Waterloo Wounds

The following table describes the kind of wounds suffered by men at Waterloo, in this instance men of the 2/30th who survived to claim a pension.

There are also two officers whose wounds are of particular interest. Lieutenant Colonel Hamilton took a wound to the leg which, according to the surgeon, Elkington, should have occasioned amputation. Three times the tourniquet was applied, and three times the surgeon was called to other wounded men. As a result, the amputation never took place, and Hamilton recovered.

Even more unexpected was the survival of Lieutenant Lockwood. As Elkington recorded in his journal: ‘I also received Lieutenant Lockwood with a wound of a musket ball in the front sinus. I sent him to the farm at Quatre Bras, whilst I saw the Artillery open fire on the advance of the Cavalry, up the Charleroi road. Shortly after the repulse of the Cavalry I was ordered up to the front to some of the wounded of the Regiment. I attempted to pass down the high road but my horse would not pass the numerous dead men and horses of the French that lay in the road, and I entered the fields on my left and dressed some men at a farmhouse. I then returned to Quatre Bras and extracted the ball (as I thought) from Lieutenant Lockwood’s frontal bone, but three weeks after a portion was found in the sinus and the trephine was used to extract it.” Even by mid-July his recovery was still doubtful, but he did recover, and survived until 1859. He became known as “Bombproof” Lockwood, on account of the silver plate in his skull, engraved with that boast.

Cpl Joseph Andrews Gunshot wound through thigh;disabled left hand 1815
Samuel Barnacle Loss of use of left hand 1816
John Blackburn Gunshot wound to left side 1816
Marshal Bodymore Right thigh 1817
Laurence Brady Paralysis from Waterloo wounds 1817
Daniel Brennan Hand and leg; leg finally amputated 1817
Denis Brogan Right foot 1816
Joseph Brown Left arm amputated 1816
James Bunker Right leg, by shell 1818
Thomas Cochrane Hand and back 1815
James Connolly Left leg; behind left ear 1817
Charles Cook Right arm and right leg 1817
Patrick Daly hand 1816
Sgt John Darville head 1816
John Davey Right leg, gunshot wound 1818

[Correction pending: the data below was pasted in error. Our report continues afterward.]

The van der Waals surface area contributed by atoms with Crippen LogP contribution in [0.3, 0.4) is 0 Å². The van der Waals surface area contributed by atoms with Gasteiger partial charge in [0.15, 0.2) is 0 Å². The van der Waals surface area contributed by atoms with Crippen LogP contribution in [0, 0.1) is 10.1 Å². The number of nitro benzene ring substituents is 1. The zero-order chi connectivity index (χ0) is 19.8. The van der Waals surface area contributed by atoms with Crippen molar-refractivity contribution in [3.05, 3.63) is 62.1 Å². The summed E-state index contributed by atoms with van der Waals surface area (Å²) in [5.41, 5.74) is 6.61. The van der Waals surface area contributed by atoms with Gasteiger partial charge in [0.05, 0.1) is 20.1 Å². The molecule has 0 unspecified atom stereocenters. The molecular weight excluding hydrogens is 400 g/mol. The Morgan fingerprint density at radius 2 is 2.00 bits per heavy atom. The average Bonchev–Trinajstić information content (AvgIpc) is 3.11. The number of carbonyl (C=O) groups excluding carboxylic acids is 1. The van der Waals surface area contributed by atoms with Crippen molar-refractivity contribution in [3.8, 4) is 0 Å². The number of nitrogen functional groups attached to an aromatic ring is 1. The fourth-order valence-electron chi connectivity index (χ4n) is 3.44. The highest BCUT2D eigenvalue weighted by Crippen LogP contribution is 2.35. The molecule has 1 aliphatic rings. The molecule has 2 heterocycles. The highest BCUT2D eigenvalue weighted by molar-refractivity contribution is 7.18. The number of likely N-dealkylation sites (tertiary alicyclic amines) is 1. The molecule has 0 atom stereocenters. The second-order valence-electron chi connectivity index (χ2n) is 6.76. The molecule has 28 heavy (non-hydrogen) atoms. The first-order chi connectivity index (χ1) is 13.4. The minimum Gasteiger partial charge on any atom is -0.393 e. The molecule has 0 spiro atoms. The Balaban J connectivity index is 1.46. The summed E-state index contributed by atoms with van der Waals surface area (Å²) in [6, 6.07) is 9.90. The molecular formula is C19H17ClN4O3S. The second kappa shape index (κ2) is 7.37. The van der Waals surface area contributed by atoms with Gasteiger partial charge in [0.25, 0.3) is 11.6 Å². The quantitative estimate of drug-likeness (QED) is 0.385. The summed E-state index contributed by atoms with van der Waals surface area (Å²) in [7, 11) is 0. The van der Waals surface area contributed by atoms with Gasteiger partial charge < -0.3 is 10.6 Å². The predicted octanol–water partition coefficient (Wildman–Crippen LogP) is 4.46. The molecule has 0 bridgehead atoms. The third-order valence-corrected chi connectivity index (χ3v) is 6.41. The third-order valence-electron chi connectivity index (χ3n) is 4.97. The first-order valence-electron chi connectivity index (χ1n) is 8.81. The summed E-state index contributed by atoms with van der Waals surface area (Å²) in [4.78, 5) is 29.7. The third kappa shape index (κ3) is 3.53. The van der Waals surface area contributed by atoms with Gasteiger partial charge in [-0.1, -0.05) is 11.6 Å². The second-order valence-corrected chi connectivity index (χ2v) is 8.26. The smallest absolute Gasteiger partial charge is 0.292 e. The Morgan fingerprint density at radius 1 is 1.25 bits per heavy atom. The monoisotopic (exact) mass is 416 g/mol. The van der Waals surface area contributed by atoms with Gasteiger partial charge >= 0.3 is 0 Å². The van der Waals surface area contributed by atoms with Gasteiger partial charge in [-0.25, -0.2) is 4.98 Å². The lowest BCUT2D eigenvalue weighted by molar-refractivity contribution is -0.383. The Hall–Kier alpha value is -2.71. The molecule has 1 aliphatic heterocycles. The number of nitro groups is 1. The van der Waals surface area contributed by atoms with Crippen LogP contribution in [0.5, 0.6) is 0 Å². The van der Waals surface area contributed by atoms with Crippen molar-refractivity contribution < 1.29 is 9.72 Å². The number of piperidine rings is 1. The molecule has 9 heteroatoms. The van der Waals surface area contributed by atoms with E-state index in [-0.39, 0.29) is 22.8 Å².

Robert Dawes Broken arm, wounded at Waterloo 1816
Cpl Benjamin Detheridge Right arm, right leg 1817
John Devoy Left hand 1817
Cpl Thomas Dobbs Right leg 1817
John Driver Left leg 1817
Moses Dyer Wounded in abdomen 1817
George Edwards Gunshot wound, left leg 1816
Benjamin Fieldstone Right arm 1817
Daniel Flinn Left shoulder 1817
Robert Forbes Left hand 1817
Thomas Foster Gunshot wound, right leg 1816
John Harty Left cheek 1817
Daniel Keeghan Thigh 1817
John Lanxter Left thigh 1817
Patrick Lawler Sabre cut left hand; wound to thigh 1815
Thomas Lowe Left arm and shoulder 1816
Michael Lynch Right thigh 1817
Philip Lynch Left leg 1817
John Lynham Musket shot through ankle 1816
James Mahon Compaction of knee joint caused bywound to thigh 1816
John McAndrews Left foot 1816
James McCabe Right thigh amputated 1815
Michael McGrath Loss of use of arm from woundreceived at waterloo 1816
Peter Muxloe Musket wound of the head 1816
Henry Nowell Broken arm, wounded at Waterloo 1816
Cpl Michael O’Neill Right leg 1817
James Patrick Leg (at Quatre Bras) 1817
Robert Ramsden Loss of left leg 1816
Edward Ripton Amputated right thigh 1816
Patrick Robinson Broken arm, wound received atWaterloo 1816
William Ryan Lost left eye from wound received atWaterloo 1816
James Ryan Shell at Waterloo, wound of abdomen 1816
Cpl Joseph Saville Left hand 1816
Col Sgt Joseph Scotton Gunshot wound to right leg 1816
John Shanaghan Loss of use of arm 1816
Elias Simpson Right arm and fingers 1817
Cpl John Slowey Groin and thigh 1817
Donald Smith Gunshot wound, left arm 1816
Nathaniel Smith Right foot 1816
Thomas Sparkes Hip joint 1818
John Stubbs Right thigh 1816
William Taylor Left leg 1817
William Thompson Right thigh 1816
William Tinsley Left leg 1816
Humphrey Vizer Left arm 1816
Richard Ward groin 1816
James Waters Right thigh 1816
Sgt William Watkins Right knee and middle right finger 1822
Richard Webb Musket ball received in action withthe enemy 1815


Comments (1)

  1. Martin Aaron 25th November 2015 at 10:00 am

    Fascinating stuff as always Carole! Thanks so much for publishing these – can I ask where they come from? Is it a PRO document or is there a regimental archive?

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